Artificial Neural Networks (ANNs) can solve many (un)supervised learning tasks by virtue of the universal approximation theorem. In the context of on-line process control for manufacturing processes, ANNs are an ideal approach for e.g., on-line monitoring or prediction tasks. However, since they are trained on experimental input-output pairs, the governing physical relations are only implicitly included. This, for instance, can cause inaccuracies when extrapolating to out-of-sample data-points [1]. On the other hand, the numerical approximation of the governing physical laws via numerical methods holds strong potential for the accurate simulation of physical phenomena that occur during manufacturing processes. However, the corresponding computational effort is an impediment that arises with the need for numerous simulations [2]. This makes the application of such numerical schemes computationally intractable within an on-line monitoring context. As such, it is clear that ANNs and numerical simulation models have strong potential, but are fundamentally different models. However, their combination serves as a potentially efficient and accurate aggregated predictor, the so called grey-box model. Such grey-box model is based on highly efficient machine learning algorithms, the black-box member, and backed by validated data with respect to physics generated by the numerical model, the white-box member. A grey-box model capable of defining a trustworthy prediction, including a measurement of uncertainty on the estimator, remains challenging.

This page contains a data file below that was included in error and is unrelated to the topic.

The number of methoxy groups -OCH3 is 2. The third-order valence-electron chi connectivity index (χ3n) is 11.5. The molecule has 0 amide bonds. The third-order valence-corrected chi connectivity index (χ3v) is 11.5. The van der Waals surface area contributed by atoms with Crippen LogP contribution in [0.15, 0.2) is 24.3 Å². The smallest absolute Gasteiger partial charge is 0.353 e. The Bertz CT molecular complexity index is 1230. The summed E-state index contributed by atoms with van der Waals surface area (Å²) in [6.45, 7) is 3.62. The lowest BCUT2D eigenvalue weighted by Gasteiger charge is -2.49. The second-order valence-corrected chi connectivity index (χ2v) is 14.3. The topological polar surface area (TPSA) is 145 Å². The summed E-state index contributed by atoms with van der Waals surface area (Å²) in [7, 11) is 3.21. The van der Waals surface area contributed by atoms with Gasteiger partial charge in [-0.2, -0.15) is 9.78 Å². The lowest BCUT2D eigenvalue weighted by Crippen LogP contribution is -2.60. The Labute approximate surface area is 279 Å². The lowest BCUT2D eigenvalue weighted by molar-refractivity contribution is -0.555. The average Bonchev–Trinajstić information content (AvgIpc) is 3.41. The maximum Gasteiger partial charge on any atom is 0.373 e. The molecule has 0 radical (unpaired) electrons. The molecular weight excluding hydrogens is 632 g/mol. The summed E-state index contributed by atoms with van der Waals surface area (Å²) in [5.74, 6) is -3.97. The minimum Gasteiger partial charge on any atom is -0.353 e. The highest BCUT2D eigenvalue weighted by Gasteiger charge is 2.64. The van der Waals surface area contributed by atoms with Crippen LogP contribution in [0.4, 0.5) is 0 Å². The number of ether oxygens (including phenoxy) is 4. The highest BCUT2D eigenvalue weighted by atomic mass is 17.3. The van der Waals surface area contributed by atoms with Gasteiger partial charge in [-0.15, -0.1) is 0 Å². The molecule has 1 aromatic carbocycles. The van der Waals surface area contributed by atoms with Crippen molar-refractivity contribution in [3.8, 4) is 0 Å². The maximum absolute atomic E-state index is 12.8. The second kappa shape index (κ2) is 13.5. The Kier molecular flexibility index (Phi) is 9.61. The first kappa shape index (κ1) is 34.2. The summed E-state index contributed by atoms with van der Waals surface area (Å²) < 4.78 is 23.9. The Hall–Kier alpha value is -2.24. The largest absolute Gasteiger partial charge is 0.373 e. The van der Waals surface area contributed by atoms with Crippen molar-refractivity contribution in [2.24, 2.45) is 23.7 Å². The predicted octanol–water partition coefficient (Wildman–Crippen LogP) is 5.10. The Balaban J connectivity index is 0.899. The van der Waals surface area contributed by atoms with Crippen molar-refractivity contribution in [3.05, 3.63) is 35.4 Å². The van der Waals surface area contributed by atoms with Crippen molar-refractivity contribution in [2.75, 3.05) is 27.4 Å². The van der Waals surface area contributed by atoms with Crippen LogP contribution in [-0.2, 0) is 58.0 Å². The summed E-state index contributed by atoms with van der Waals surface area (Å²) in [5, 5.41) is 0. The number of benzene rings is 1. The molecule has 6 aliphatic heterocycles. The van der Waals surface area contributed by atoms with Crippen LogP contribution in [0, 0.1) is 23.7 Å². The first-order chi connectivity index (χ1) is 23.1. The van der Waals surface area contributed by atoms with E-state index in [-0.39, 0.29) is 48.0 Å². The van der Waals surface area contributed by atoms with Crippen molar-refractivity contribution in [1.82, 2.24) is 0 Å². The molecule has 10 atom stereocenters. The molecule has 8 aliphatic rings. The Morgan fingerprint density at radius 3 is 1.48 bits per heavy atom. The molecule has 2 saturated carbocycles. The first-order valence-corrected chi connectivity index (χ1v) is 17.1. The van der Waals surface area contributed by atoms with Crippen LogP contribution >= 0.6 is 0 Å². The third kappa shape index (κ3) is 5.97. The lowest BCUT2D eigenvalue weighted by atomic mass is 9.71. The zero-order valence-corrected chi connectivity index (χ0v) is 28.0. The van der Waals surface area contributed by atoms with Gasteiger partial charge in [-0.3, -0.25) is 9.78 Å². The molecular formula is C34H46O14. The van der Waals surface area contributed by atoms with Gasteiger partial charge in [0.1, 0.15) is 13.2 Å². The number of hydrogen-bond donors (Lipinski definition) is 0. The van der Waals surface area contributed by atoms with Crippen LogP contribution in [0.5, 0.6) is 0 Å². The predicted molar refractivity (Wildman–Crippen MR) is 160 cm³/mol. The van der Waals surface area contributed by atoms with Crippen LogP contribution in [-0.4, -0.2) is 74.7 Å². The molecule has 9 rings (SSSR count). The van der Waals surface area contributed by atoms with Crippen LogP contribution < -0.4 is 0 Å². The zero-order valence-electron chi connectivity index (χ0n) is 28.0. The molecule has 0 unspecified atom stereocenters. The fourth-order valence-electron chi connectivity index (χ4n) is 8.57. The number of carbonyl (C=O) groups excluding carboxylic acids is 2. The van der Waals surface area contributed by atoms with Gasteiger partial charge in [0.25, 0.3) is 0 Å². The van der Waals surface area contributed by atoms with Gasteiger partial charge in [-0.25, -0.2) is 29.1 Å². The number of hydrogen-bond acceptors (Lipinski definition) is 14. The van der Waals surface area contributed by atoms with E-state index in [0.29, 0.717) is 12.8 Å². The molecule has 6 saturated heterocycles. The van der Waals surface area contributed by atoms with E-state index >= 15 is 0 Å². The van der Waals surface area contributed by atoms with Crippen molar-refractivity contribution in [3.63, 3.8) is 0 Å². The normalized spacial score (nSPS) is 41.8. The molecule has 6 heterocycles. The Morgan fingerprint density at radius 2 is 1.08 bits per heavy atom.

Back to Top

Published on 03/07/24

Accepted on 03/07/24

Submitted on 03/07/24

Volume Modeling and Analysis of Real World and Industry Applications, 2024

DOI: 10.23967/wccm.2024.133

Licence: CC BY-NC-SA license

Are you one of the authors of this document?